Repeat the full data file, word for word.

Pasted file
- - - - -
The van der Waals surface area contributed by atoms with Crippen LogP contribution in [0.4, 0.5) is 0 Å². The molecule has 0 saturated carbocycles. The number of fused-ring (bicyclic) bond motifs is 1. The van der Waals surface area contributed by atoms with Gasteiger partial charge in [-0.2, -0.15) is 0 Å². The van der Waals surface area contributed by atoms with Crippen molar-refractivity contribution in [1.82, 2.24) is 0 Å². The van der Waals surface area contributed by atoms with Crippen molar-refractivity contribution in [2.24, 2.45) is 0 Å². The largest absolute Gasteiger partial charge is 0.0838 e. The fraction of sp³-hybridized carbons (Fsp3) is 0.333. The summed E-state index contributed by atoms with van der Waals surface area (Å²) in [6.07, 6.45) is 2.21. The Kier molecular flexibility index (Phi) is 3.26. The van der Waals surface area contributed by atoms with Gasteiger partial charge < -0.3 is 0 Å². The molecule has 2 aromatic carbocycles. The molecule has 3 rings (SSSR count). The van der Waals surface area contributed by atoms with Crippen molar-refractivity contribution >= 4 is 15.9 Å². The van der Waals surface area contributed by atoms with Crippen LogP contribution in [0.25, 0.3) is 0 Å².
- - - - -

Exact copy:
The van der Waals surface area contributed by atoms with Crippen LogP contribution in [0.4, 0.5) is 0 Å². The molecule has 0 saturated carbocycles. The number of fused-ring (bicyclic) bond motifs is 1. The van der Waals surface area contributed by atoms with Gasteiger partial charge in [-0.2, -0.15) is 0 Å². The van der Waals surface area contributed by atoms with Crippen molar-refractivity contribution in [1.82, 2.24) is 0 Å². The van der Waals surface area contributed by atoms with Crippen molar-refractivity contribution in [2.24, 2.45) is 0 Å². The largest absolute Gasteiger partial charge is 0.0838 e. The fraction of sp³-hybridized carbons (Fsp3) is 0.333. The summed E-state index contributed by atoms with van der Waals surface area (Å²) in [6.07, 6.45) is 2.21. The Kier molecular flexibility index (Phi) is 3.26. The van der Waals surface area contributed by atoms with Gasteiger partial charge < -0.3 is 0 Å². The molecule has 2 aromatic carbocycles. The molecule has 3 rings (SSSR count). The van der Waals surface area contributed by atoms with Crippen molar-refractivity contribution >= 4 is 15.9 Å². The van der Waals surface area contributed by atoms with Crippen LogP contribution in [0.25, 0.3) is 0 Å².